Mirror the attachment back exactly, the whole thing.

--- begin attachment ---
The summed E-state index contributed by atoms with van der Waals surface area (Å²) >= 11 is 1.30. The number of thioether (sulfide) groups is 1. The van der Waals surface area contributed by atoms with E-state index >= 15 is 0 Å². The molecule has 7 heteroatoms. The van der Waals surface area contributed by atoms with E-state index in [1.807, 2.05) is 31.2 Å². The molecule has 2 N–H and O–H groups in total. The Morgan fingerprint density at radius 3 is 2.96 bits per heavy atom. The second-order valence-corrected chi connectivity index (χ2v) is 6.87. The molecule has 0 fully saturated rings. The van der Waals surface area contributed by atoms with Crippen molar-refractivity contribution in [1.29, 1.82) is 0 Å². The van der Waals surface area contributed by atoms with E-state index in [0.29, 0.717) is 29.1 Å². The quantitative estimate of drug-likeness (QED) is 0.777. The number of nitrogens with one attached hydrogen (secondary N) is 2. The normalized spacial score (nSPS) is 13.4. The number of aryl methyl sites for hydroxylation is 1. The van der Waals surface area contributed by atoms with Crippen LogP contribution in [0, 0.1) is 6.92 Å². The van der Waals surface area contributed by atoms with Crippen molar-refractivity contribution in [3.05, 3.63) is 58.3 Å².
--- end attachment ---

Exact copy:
The summed E-state index contributed by atoms with van der Waals surface area (Å²) >= 11 is 1.30. The number of thioether (sulfide) groups is 1. The van der Waals surface area contributed by atoms with E-state index >= 15 is 0 Å². The molecule has 7 heteroatoms. The van der Waals surface area contributed by atoms with E-state index in [1.807, 2.05) is 31.2 Å². The molecule has 2 N–H and O–H groups in total. The Morgan fingerprint density at radius 3 is 2.96 bits per heavy atom. The second-order valence-corrected chi connectivity index (χ2v) is 6.87. The molecule has 0 fully saturated rings. The van der Waals surface area contributed by atoms with Crippen molar-refractivity contribution in [1.29, 1.82) is 0 Å². The van der Waals surface area contributed by atoms with E-state index in [0.29, 0.717) is 29.1 Å². The quantitative estimate of drug-likeness (QED) is 0.777. The number of nitrogens with one attached hydrogen (secondary N) is 2. The normalized spacial score (nSPS) is 13.4. The number of aryl methyl sites for hydroxylation is 1. The van der Waals surface area contributed by atoms with Crippen LogP contribution in [0, 0.1) is 6.92 Å². The van der Waals surface area contributed by atoms with Crippen molar-refractivity contribution in [3.05, 3.63) is 58.3 Å².